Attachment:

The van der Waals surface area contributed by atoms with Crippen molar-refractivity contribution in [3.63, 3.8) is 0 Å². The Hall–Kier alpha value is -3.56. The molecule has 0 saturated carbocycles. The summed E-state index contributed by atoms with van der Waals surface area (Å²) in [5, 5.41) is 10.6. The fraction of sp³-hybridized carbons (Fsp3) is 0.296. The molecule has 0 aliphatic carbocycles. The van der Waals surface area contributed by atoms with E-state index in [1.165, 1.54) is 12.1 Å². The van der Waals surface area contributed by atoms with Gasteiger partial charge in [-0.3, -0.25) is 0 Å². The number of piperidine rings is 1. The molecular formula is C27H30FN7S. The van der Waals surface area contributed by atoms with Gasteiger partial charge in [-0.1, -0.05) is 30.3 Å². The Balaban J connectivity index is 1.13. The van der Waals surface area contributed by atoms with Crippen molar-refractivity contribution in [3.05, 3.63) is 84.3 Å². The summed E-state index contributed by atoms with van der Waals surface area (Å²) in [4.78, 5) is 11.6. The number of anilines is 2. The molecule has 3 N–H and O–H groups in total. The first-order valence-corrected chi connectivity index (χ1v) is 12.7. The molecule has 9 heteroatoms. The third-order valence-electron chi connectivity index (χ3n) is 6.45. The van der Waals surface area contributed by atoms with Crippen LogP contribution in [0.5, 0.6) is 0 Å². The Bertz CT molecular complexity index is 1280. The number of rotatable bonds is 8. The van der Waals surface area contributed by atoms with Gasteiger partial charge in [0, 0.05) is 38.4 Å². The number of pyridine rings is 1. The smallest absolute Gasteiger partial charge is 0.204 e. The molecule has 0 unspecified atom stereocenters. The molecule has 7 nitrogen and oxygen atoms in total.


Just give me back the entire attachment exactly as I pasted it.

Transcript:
The van der Waals surface area contributed by atoms with Crippen molar-refractivity contribution in [3.63, 3.8) is 0 Å². The Hall–Kier alpha value is -3.56. The molecule has 0 saturated carbocycles. The summed E-state index contributed by atoms with van der Waals surface area (Å²) in [5, 5.41) is 10.6. The fraction of sp³-hybridized carbons (Fsp3) is 0.296. The molecule has 0 aliphatic carbocycles. The van der Waals surface area contributed by atoms with E-state index in [1.165, 1.54) is 12.1 Å². The van der Waals surface area contributed by atoms with Gasteiger partial charge in [-0.3, -0.25) is 0 Å². The number of piperidine rings is 1. The molecular formula is C27H30FN7S. The van der Waals surface area contributed by atoms with Gasteiger partial charge in [-0.1, -0.05) is 30.3 Å². The Balaban J connectivity index is 1.13. The van der Waals surface area contributed by atoms with Crippen molar-refractivity contribution in [3.05, 3.63) is 84.3 Å². The summed E-state index contributed by atoms with van der Waals surface area (Å²) in [4.78, 5) is 11.6. The number of anilines is 2. The molecule has 3 N–H and O–H groups in total. The first-order valence-corrected chi connectivity index (χ1v) is 12.7. The molecule has 9 heteroatoms. The third-order valence-electron chi connectivity index (χ3n) is 6.45. The van der Waals surface area contributed by atoms with Crippen LogP contribution in [0.5, 0.6) is 0 Å². The Bertz CT molecular complexity index is 1280. The number of rotatable bonds is 8. The van der Waals surface area contributed by atoms with Gasteiger partial charge in [0, 0.05) is 38.4 Å². The number of pyridine rings is 1. The smallest absolute Gasteiger partial charge is 0.204 e. The molecule has 0 unspecified atom stereocenters. The molecule has 7 nitrogen and oxygen atoms in total.